Emily's story 

The illness

Channel 7's Sunrise report about Emily's search

Emily is a young Australian woman who was diagnosed with Non-Hodgkins Primary Mediastinal Diffuse Large B-Cell Lymphoma. Emily needed donor stem cells for a cure however struggled to find one because of her Chinese ancestry. A patient is more likely to find their match with someone who shares a similar ethnic background. 

Emily was 36 years old when she relapsed with the disease for the second time in 3 years (she was diagnosed in 2010). She underwent several forms of treatment including chemotherapy and radiation to the head, before being told she needed a stem cell match to have a stem cell/bone marrow transplant as her last chance for a cure. 


Emily's 5 year old son Luke made her this book called "Family Dinosaur"

A desperate plea in the media

Emily promised her family (husband Giulian, and son Luke) that she would leave "no stone unturned" to find her life-saving match. “I didn't want to live forever until I had my son.” So her search was spread far and wide. It was reported in media around the world as she pleaded with people from the Asian community to join the bone marrow registry. It featured on channel 7's Sunrise program, a Canadian newspaper, American based blog Angry Asian Man and lots more.


Overcoming cultural barriers in the Asian community

A short film raising awareness for Emily Needs Stem Cells.

Emily and her family/friends even set up a website www.emilyneedsstemcells.com where they created many resources such as posters for people to print and share, translated explanations in Chinese and Japanese (see below) and even a short film. As Tseen Khoo notes in her blog, "We (Asians) don’t tend to register to donate blood, organs, or stem cells as much as other communities" and that a 2002 study states that Asian Americans, "... expressed concerns about the body remaining whole after death” (Spigner et al 2002: 99). It is a big challenge to overcome this cultural barrier however all that is needed is greater awareness and education, something Emily is passionate about. She knew that even if she couldn't find her match, that maybe someone else would, and that the extra awareness her story was creating in the Asian community was a good thing. Emily said, “It’s a bit taboo in my culture to speak so openly about these ‘loss of face’ situations but I have no choice." More emphasis may need to be placed on the message that a person does not lose any part of their body when they donate their stem cells; it is excess stem cells that are taken and the body replenishes its stem cells in a short amount of time.

Asian community rallying behind Emily 

Many people from the Asian community came together to help Emily and support the cause. Andy Trieu (SBS host of 'Pop Asia' and If you are the one'), Maria Tran (Australian-Vietnamese actress, model and presenter) Lawrence Leung (Australian comedian, writer and director), Joy Hopwood (Australian author and actress) and Alice Pung (Australian author), all came together to be part of video productions to raise awareness. Dawen (a well-known singer-songwriter from Taiwan) also got on board.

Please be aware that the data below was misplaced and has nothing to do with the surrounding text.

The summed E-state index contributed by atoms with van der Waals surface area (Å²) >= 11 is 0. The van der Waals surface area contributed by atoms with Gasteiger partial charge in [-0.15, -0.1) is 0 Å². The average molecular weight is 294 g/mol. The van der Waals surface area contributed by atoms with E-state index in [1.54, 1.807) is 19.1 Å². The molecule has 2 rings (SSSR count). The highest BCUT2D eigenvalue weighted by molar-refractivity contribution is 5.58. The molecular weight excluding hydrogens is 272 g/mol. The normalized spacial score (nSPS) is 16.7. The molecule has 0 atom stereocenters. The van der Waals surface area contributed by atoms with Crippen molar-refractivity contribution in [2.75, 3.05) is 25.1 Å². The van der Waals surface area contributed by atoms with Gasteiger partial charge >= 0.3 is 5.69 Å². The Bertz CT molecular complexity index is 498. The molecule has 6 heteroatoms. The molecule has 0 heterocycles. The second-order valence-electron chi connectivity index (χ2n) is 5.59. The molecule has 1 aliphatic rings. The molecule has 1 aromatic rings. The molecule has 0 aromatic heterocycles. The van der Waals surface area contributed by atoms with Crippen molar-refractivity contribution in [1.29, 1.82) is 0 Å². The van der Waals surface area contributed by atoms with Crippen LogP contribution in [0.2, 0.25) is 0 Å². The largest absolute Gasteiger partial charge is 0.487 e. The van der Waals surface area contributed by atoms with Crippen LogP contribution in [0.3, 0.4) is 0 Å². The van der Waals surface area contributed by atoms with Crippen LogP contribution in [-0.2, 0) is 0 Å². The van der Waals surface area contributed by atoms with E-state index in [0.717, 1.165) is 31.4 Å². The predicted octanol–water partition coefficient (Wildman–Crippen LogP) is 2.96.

Karen Cheng, a fashion and life blogger also wrote a great blog entry about her experience joining the bone marrow registry, "the whole thing took less than 10 minutes"! She also started a Facebook page "I've got Chinese stem cells" and encouraged people of Chinese heritage to take photos of themselves joining the bone marrow registry to show how easy it is. 

Did Emily find her match?

Emily with her husband Giulian and son Luke

Despite the tremendous efforts and support of those around her, Emily was still unable to find a match. Instead she went onto a clinical trial using radioimmunotherapy (I131-rituximab). Emily is now 38 years old and her future is unclear. She is still in remission and is now back at work and writing a book about her cancer experiences. Emily and her family hope that she stays well and that they will not need that stem cell donor, however they are aware that there are still so many patients waiting for their life-saving match, especially those from ethnic and indigenous communities.

Asian countries are the most populous in the world and there is potential for many more people to join the bone marrow registry not only in Australia but overseas too. The bone marrow registries in the different countries are inter-connected so patients can find their match with anyone in the world. At the end of the day all that is needed is greater awareness and education. As seen from the wonderful response of the Asian community after Emily's story, once people are told about the bone marrow registry and how easily they can save another person's life, they are quick to help out! 


For Chinese donors 

家住澳洲的Emily,今年36歲,但不幸重患B細胞非霍奇金氏淋巴瘤。Emily 在2010年初次患癌症,當時第一次接受化療.  2011年癌症復發出現在中央神經系統,她第二次接受二十回的化療。

現在Emily的癌症又第二次復發. 這次的治療,是必須移植Emily原本的幹細胞,但之後是需要移植別人捐贈的幹細胞。

Emily盼望能看到更多的明天。但她最盼望的是能看著自己的孩子Luke長大。Luke 現在只有五歲。他三歲時就已經看著自己的媽媽患癌症。


很多人對幹細胞捐贈有點誤會。幹細胞不是取自胎兒,而是取自成人的週邊血液。要對幹細胞有更多的認識,請點 http://tw.tzuchi.org/btcscc/donation/03.htm

如何能幫助Emily? 如果您是亞洲籍的人士,請你到你的國家骨髓幹細胞中心登記為志願捐贈者。捐贈初步只作「捐者血樣複檢」,髓幹細胞中心會安排醫護人員為您進行從手臂週邊血 管抽血的步驟,抽血量一般在10cc~40cc左右(視各移植中心需求而定)。若是檢驗結果皆為移植醫院接受,該中心會再與您聯繫進行健康檢查,以協商採 集週邊血幹細胞的日期。這全面過程是完全免費的。

澳洲 http://www.abmdr.org.au/
加拿大 (中文)http://www.blood.ca/CentreApps/Internet/UW_V502_MainEngine.nsf/resources/OneMatchChinese/$file/ch-info-trad.pdf


For Japanese donors




エミリーはまだまだ生きていなければ、特に、5歳の息子ルークのためにも。ルークは3歳の時からずっと母が治療を受けるのを見てきました。エミリーについて更にお知りになりたい方はParenting With Cancerをご覧ください。